I first heard about the opus Faster, Pussycat! Kill! Kill! when I bought a book that still remains like a cine-bible to me, Re:Search’s Incredibly Strange Films. There was a chapter on Russ Meyer (as there should be in any self-respecting book on cult cinema) and I was instantly taken with the huge picture of goddess Tura Satana using her martial arts expertise to throw a man to the ground whilst wearing a black catsuit and matching black gloves. ‘I need to see this film!’ I vowed.
The film centres around three go-go dancers Varla, Rosie and Billie. When they aren’t at work dancing erotically for their male patrons, they enjoy nothing more than driving their cars FAST in the desert. We see them play a game of chicken until a jock couple show up. A fight breaks out, resulting in Mr Jock (actual name Tommy) having his back broken by Varla. His girlfriend Linda is drugged and taken along for the ride. The three women next encounter a gas station and the people who run it including the owner who has been injured in a railway accident. Varla is told that apparently the compensation he received, as a result, is stashed somewhere on the premises. She decides to find out where so that she can steal the loot.
If this film plotline doesn’t sound like the most awesome you’ve ever read, you’re probably on the wrong website. Faster, Pussycat! Kill! Kill! is a film in which the women call the shots, the outsiders are shown to win (the scene in which Mr Jock is killed epitomises this) and all whilst the lead characters are kitted out in the best fashions EVER. It’s a world of karate chops, knock-out drops, flick knives and pure sleaze.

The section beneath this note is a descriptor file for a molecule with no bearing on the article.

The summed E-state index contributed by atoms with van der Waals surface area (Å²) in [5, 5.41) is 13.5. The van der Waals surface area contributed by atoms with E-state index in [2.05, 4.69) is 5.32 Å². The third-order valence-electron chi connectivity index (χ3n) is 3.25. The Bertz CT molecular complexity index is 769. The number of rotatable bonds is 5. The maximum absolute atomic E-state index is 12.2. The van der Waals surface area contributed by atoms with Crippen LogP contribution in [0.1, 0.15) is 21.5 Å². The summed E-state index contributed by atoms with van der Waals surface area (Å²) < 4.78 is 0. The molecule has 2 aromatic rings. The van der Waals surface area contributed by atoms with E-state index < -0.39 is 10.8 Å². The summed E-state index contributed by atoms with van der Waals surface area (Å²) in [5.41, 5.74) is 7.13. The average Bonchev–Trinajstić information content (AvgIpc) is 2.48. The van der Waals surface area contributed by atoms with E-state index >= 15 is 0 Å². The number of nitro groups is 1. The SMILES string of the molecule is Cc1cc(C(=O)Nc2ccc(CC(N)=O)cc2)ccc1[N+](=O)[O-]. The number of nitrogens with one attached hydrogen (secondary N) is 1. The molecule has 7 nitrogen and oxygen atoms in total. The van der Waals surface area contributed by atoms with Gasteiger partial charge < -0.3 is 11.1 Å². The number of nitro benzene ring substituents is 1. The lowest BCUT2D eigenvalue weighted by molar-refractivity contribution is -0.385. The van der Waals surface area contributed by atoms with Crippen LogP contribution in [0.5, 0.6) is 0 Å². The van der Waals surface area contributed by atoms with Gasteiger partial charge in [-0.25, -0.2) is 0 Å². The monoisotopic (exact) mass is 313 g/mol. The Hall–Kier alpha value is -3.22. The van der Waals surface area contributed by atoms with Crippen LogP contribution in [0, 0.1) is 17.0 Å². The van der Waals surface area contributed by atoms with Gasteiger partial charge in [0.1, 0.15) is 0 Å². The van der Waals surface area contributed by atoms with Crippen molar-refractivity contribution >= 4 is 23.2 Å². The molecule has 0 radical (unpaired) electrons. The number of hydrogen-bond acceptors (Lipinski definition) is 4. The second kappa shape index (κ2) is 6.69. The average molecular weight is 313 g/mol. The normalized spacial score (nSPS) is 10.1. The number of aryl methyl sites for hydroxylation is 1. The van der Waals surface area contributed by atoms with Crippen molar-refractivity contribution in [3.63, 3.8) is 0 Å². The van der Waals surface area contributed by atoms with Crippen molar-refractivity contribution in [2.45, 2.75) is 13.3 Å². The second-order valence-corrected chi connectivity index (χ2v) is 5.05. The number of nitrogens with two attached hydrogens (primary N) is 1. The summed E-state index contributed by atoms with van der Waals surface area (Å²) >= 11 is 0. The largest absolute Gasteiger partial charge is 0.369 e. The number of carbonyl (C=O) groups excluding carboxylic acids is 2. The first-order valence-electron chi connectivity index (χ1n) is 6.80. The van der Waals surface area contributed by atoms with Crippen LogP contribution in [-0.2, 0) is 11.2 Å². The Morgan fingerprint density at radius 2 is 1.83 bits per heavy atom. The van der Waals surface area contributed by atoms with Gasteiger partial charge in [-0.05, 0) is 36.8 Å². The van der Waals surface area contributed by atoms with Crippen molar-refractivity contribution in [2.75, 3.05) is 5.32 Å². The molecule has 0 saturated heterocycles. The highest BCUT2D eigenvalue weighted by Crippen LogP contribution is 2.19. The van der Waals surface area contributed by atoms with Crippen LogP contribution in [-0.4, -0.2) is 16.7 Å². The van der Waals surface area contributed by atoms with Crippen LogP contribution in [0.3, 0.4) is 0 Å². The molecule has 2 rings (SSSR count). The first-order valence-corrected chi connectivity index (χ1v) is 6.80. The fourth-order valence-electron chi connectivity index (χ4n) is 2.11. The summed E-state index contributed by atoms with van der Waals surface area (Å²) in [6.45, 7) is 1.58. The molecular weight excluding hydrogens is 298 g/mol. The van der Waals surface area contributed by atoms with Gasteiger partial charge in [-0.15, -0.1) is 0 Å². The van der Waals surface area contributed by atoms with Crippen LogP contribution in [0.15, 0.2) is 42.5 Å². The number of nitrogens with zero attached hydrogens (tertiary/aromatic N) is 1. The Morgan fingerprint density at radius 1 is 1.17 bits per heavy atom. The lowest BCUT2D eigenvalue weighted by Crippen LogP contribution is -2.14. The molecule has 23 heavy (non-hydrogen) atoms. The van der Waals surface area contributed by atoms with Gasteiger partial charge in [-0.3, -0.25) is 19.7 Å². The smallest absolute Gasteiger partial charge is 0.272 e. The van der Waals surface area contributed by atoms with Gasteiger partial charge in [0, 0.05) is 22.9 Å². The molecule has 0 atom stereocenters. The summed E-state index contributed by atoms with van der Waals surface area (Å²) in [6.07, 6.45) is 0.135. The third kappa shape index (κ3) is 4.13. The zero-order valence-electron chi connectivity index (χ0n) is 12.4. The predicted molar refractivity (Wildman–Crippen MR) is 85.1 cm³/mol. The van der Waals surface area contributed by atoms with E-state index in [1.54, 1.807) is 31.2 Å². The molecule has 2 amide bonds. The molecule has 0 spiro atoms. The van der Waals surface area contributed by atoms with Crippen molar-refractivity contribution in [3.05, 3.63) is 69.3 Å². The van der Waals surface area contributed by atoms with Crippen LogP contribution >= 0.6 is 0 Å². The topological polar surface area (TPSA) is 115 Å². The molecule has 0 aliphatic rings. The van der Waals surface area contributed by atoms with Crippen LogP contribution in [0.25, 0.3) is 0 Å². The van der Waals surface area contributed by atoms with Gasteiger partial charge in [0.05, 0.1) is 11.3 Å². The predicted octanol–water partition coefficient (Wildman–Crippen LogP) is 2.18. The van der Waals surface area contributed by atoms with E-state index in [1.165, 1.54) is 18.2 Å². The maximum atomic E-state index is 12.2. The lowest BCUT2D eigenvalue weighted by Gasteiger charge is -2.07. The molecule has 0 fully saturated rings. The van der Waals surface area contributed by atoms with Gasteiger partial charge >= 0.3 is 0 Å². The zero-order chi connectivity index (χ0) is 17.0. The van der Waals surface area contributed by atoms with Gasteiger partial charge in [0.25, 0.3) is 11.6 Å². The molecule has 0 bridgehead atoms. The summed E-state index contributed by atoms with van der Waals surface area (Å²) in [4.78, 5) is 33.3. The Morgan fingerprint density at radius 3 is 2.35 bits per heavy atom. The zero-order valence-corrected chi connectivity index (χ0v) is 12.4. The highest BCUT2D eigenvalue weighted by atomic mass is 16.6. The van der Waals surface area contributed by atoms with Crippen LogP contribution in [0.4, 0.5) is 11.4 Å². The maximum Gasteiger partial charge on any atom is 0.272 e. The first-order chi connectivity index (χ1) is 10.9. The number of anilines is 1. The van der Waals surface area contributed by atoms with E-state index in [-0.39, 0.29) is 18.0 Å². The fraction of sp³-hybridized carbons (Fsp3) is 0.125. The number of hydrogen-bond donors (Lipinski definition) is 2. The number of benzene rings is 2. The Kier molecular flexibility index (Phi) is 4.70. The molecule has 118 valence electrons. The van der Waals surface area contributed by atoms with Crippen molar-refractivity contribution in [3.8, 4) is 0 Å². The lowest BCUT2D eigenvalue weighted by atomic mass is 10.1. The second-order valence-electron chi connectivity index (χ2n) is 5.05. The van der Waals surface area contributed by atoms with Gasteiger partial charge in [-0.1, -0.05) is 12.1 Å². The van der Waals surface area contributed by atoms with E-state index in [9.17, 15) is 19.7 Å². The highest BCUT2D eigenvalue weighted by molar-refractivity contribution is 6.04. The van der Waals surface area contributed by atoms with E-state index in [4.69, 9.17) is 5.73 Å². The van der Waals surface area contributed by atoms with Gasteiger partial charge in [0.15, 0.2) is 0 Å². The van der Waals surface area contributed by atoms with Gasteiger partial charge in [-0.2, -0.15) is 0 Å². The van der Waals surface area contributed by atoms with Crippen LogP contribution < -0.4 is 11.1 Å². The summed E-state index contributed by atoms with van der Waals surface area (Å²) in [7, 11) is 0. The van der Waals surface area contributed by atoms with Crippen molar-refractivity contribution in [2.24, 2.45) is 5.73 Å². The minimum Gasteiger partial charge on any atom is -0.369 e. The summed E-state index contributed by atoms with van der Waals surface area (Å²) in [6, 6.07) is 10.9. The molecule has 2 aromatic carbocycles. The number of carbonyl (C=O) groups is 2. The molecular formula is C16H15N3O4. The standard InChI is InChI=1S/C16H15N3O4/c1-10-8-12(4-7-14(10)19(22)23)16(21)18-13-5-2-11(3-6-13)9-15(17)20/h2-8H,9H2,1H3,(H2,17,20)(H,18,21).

But there’s so much more to the film than just cult film goodness. It showed that marginal cinema could also constitute what the readers of Cashier Du Cinema would call *gulp* art. The film looks beautiful, as the home media releases have shown more and more over the years. Just like Night of the Living Dead and The Texas Chain Saw Massacre, with each new release and restoration, the film gleams more and more. Will we see Faster on Criterion someday? Let’s hope so.
The film also made a star of Tura Satana who would go on to epitomise cult cinema badass cool and clad in black rebellion. Satana’s back story is as larger than life as her role in Faster Pussycat, especially what prompted her to learn the martial arts she so effectively displays to great effect in the film. Satana would later become a major draw when she attended cult movie conventions later on in life.
Add to the mix one of the best theme songs ever (sung by the Bostweeds) which had the perfect endorsement- it was covered by The Cramps.
It’s also a film in which almost every line of dialogue is dynamite. Again, this reminds me of the best of John Waters with the example of his meisterwerk Female Trouble instantly springing to mind. Bloodsucking Freaks is another film that exemplifies this level of perfection when it comes to a genius screenplay. The script is so primed to perfection that the film hits every bullseye it aims for head-on.